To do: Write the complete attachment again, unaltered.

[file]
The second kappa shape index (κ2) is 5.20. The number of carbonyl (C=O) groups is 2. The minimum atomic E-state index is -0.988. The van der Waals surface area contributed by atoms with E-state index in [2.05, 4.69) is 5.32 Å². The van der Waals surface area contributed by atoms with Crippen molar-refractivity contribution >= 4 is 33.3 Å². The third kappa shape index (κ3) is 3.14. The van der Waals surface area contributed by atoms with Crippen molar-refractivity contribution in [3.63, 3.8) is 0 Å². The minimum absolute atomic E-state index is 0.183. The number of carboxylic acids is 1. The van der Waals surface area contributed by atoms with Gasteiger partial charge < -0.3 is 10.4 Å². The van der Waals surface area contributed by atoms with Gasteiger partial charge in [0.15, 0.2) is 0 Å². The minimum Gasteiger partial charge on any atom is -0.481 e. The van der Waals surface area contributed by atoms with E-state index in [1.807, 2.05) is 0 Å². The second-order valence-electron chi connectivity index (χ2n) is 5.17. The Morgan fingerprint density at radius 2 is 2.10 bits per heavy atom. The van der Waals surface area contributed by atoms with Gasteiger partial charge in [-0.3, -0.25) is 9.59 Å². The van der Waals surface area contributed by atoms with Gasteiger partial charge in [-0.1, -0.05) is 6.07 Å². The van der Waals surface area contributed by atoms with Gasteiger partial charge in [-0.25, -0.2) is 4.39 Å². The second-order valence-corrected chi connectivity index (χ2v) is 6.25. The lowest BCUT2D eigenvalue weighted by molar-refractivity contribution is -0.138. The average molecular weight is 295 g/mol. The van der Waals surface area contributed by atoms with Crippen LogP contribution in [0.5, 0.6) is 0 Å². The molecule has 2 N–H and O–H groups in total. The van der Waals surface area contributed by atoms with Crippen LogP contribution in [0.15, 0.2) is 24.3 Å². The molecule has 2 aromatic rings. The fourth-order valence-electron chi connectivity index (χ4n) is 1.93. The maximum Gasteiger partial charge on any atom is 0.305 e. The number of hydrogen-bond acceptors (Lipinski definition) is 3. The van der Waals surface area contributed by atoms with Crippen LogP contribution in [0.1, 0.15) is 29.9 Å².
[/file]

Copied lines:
The second kappa shape index (κ2) is 5.20. The number of carbonyl (C=O) groups is 2. The minimum atomic E-state index is -0.988. The van der Waals surface area contributed by atoms with E-state index in [2.05, 4.69) is 5.32 Å². The van der Waals surface area contributed by atoms with Crippen molar-refractivity contribution >= 4 is 33.3 Å². The third kappa shape index (κ3) is 3.14. The van der Waals surface area contributed by atoms with Crippen molar-refractivity contribution in [3.63, 3.8) is 0 Å². The minimum absolute atomic E-state index is 0.183. The number of carboxylic acids is 1. The van der Waals surface area contributed by atoms with Gasteiger partial charge < -0.3 is 10.4 Å². The van der Waals surface area contributed by atoms with Gasteiger partial charge in [0.15, 0.2) is 0 Å². The minimum Gasteiger partial charge on any atom is -0.481 e. The van der Waals surface area contributed by atoms with E-state index in [1.807, 2.05) is 0 Å². The second-order valence-electron chi connectivity index (χ2n) is 5.17. The Morgan fingerprint density at radius 2 is 2.10 bits per heavy atom. The van der Waals surface area contributed by atoms with Gasteiger partial charge in [-0.3, -0.25) is 9.59 Å². The van der Waals surface area contributed by atoms with Gasteiger partial charge in [-0.1, -0.05) is 6.07 Å². The van der Waals surface area contributed by atoms with Gasteiger partial charge in [-0.25, -0.2) is 4.39 Å². The second-order valence-corrected chi connectivity index (χ2v) is 6.25. The lowest BCUT2D eigenvalue weighted by molar-refractivity contribution is -0.138. The average molecular weight is 295 g/mol. The van der Waals surface area contributed by atoms with Crippen LogP contribution in [0.5, 0.6) is 0 Å². The molecule has 2 N–H and O–H groups in total. The van der Waals surface area contributed by atoms with Crippen LogP contribution in [0.15, 0.2) is 24.3 Å². The molecule has 2 aromatic rings. The fourth-order valence-electron chi connectivity index (χ4n) is 1.93. The maximum Gasteiger partial charge on any atom is 0.305 e. The number of hydrogen-bond acceptors (Lipinski definition) is 3. The van der Waals surface area contributed by atoms with Crippen LogP contribution in [0.1, 0.15) is 29.9 Å².